First, your explanation at the beginning isn't right. The centrifugal potential is counted in the hydrogen atom calculation but the energy of the state only turns out to be a function of $n$, not $l$ or $m$.
The preference for $l=0$ states only applies to multi-electron atoms and it boils down to electron-electron interactions. Electrons with lower values $l$ are closer to the nucleus so they feel the full electric charge of it which gives these bound states a higher, more negative potential energy. On the other hand, electrons with higher $l$ are further and the nuclei charges are partially "screened" or "shielded" by other electrons, so the "gain" for the binding energy is smaller.
More detailed questions about the ordering of the electron states and their spin in multi-electron atoms are answered by Hund's rules.
The energy difference between $s$ and $p$ electron states is substantial, comparable to other energy differences between major levels, i.e. nearly an electronvolt (values of course depend on the exact atoms and states), and may only be suppressed for higher $Z$ (the relative difference i.e. ratio is suppressed, the absolute energy difference is large, too).
The energy of all levels of an atom may always be measured from the spectra. Each atom only has one truly stable state, the ground state with the lowest energy, and there exist transitions from all higher states that emit photons of measurable frequencies.
The Lamb shift is a very subtle effect in the hydrogen atom implied by QED. It only makes qualitative sense to calculate it for the hydrogen atom. For multi-electron atoms, the degeneracy (originally equal energies of levels) is lifted (removed) by much stronger effects than the Lamb shift. So although the Lamb shift is present even for multi-electron atoms, it almost never influences the qualitative ordering of levels.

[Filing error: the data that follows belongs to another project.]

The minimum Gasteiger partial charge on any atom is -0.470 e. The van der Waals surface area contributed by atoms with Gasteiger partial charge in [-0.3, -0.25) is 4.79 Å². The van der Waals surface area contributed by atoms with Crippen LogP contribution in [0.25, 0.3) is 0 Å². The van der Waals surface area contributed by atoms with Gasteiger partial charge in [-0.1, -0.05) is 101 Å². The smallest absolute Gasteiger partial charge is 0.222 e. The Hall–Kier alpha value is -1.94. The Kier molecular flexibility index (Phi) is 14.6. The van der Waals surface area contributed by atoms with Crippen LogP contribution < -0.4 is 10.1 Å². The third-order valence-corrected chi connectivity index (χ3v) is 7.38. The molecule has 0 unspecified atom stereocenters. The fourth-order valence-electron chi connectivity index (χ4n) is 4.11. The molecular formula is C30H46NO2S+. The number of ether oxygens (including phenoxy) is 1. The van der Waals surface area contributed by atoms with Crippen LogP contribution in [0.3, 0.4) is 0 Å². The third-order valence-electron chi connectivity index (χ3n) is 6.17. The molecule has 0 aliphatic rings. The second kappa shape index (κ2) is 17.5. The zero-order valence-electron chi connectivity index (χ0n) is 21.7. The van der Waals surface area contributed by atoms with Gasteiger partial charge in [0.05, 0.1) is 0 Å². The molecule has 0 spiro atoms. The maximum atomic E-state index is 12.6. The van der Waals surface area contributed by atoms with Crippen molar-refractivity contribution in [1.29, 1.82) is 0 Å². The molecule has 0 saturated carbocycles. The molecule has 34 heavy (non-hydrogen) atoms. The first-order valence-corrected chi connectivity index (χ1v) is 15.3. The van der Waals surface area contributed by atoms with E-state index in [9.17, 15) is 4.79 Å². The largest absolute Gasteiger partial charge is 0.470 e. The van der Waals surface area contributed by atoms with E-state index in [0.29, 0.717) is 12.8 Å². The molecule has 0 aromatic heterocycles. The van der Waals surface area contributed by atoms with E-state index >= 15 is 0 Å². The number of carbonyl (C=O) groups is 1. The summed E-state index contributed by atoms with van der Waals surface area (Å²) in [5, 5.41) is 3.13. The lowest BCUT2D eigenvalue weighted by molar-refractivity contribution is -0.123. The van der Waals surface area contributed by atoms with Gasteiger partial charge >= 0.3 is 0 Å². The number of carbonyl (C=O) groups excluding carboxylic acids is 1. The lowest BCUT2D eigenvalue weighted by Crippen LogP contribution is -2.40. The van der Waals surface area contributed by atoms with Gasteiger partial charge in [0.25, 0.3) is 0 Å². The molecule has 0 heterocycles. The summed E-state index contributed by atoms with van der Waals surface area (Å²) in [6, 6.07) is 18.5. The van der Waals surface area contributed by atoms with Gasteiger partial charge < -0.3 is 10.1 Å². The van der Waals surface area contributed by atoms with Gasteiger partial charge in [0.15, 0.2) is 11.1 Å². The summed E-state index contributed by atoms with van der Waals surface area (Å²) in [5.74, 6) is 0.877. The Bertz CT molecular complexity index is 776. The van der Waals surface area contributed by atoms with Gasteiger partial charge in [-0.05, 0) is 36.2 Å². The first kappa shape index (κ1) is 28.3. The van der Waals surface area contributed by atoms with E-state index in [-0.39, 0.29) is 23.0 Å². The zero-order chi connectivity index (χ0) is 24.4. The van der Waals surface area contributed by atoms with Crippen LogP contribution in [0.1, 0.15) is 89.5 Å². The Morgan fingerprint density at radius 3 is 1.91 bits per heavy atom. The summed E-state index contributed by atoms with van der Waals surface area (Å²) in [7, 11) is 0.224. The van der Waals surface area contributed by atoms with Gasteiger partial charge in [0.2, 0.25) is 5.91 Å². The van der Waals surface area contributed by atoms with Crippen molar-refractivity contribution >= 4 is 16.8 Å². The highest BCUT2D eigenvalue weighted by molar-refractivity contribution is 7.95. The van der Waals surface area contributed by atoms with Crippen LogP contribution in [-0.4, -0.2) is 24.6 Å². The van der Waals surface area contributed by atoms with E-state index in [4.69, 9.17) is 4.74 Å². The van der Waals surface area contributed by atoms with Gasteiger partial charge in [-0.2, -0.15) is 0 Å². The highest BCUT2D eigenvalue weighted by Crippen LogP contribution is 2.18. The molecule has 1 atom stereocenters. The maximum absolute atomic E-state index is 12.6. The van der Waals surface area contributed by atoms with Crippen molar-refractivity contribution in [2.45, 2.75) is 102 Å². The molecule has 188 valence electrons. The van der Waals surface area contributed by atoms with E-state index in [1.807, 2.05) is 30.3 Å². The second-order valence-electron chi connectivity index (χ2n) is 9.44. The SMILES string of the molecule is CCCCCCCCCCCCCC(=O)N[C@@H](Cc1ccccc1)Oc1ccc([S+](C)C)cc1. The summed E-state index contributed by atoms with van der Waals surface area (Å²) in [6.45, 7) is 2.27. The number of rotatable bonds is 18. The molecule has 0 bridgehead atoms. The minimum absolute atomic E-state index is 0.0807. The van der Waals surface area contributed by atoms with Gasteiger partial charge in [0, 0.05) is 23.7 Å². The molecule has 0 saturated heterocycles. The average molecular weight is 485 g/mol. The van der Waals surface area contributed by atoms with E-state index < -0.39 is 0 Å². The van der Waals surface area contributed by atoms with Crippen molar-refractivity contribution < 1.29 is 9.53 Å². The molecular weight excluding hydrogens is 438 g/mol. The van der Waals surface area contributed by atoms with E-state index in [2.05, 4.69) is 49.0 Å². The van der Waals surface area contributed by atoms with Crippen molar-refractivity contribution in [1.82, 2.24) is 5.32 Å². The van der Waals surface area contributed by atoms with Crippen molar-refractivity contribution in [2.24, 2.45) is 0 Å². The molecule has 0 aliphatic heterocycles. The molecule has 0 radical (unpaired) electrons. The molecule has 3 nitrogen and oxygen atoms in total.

For non-relativistic hydrogen atom, as I said, the energy depends on the quantum number $n$ via $-1/n^2$ only. It doesn't depend on $l,m,s$. The Dirac equation adds some small, relativistic correction dependence on $j$ which comes from $\vec L+\vec S$ but keeps some accidental degeneracy for different values (pairs) of $l$. This degeneracy is removed in QED by the Lamb shift. Those things are calculable, fine, and predictable for the hydrogen atom only. More complicated atoms already lift the degeneracy at the non-relativistic level, before we even consider the Dirac equation or QED, and Dirac equation or QED only make small corrections to a "maximally split" spectrum.